by Melanie Davis, EdD, CSE
While perusing parenting sites recently, I found a blog post called “Let’s (Not) Talk about Sex,” and to my surprise, it made some good points.
The author said that her 9-year-old son would break down in tears when the subject of sex came up. After he heard the word condom on TV and asked what it meant, the answer nearly put him over the edge. His parents were at their wits’ ends trying to figure out why the boy was so terrified of sex, given that to their knowledge, he had never seen, heard or otherwise been exposed to anything inappropriate.
Their solution was to give their son a book, invite him read it in private, and offer to answer any questions he had. The blogger said that after reading the book, her son was much calmer and was even able to answer his little brother’s sex-related question.
I admire these parents for finding a solution that worked for their son. Not every child wants to talk about sex, and the best solution is to find out how to communicate important information in a way that suits the child. My oldest daughter asked questions from age 3 on, and she got so comfortable discussing sexual health topics that at age 23, she now teaches a junior high sex ed class in church with her father, me, and two other adults.
On the other end of the spectrum, her younger twin sisters were consistently embarrassed and uncomfortable in their early childhood and adolescence when anything related to sexuality came up in conversation. We didn’t push it except to cover the essentials in brief increments, and even then, we acknowledged their feelings, i.e., “Girls, we know you don’t like to talk about stuff like this, but…” We also put age-appropriate sex ed books on accessible book shelves. In time, they were able to talk more comfortably about sexuality; in fact, they recently taught lessons on sexual health for their high school peer leadership class.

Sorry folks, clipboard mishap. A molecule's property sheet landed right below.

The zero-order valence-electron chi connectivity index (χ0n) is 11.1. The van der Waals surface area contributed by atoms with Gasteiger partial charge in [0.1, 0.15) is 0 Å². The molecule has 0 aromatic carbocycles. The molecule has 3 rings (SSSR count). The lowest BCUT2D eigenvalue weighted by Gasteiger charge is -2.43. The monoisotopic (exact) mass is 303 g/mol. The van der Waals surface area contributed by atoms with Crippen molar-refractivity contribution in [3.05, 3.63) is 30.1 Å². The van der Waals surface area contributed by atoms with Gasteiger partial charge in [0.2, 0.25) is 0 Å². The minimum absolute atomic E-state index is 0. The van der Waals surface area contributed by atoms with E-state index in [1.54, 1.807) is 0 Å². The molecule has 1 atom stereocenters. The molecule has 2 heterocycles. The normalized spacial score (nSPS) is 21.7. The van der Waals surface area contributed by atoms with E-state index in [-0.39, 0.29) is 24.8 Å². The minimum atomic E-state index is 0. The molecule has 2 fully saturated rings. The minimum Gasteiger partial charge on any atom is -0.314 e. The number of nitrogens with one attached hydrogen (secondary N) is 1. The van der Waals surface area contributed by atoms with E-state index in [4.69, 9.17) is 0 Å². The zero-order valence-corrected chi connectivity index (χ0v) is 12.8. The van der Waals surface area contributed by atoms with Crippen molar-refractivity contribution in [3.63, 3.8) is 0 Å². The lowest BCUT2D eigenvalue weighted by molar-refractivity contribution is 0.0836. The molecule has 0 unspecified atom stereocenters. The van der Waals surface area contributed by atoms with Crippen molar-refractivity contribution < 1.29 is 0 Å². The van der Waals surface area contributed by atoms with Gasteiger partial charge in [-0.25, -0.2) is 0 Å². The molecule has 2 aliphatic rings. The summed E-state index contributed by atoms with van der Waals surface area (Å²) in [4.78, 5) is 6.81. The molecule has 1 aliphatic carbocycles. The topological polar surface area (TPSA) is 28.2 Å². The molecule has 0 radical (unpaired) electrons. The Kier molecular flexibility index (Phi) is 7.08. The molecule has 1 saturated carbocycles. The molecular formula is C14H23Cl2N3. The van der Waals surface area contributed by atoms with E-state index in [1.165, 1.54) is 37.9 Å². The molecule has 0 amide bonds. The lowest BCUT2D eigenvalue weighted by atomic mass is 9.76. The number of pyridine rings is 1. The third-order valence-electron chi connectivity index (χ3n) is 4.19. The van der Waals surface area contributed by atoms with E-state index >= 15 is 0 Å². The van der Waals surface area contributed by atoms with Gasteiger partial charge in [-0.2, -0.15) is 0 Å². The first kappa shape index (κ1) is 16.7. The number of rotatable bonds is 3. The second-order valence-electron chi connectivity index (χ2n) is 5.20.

By taking our children’s differing readiness and communication styles into account, we were able to raise three confident young women who have the information they need to form opinions and make decisions that will protect and enhance their emotional and physical health.
Resources for Parents
No book that can replace a parent when it when it comes to discussing sexual values or modeling healthy relationships. And no book can replace well-timed comments and questions when a child is watching TV or flipping through a consumer magazine. However, well-written and illustrated books can give great basic information about body parts, puberty, reproduction, hygiene, and, in some cases, relationship skills. You can find my lists of recommended books at my web site, Honest Exchange.com. Also on the site, you can access short videos of me discussing parent-child communication topics.
On my Resources page, you’ll find links to websites chock-full of information on everything from fatherhood to sexual healthcare to support groups for diverse adolescent and teen populations.
If you listen carefully, you’ll be able to discern the most effective way to communicate with your child about sexuality-related topics. You may make some false starts, and it may take a combination of talking, reading, and taking deep breaths before diving into a sensitive topic. Be patient with yourself and with your child. Together, you’ve got some wonderfully rewarding conversations ahead of you.
Melanie J. Davis, EdD, CSE is the founder of Honest Exchange LLC, a sexuality education consulting firm in Somerville, NJ. She offers private consultations in person and by phone and is a popular speaker for college and medical school students. Visit HonestExchange.com for free resources, book recommendations, and information about Dr. Davis’ services.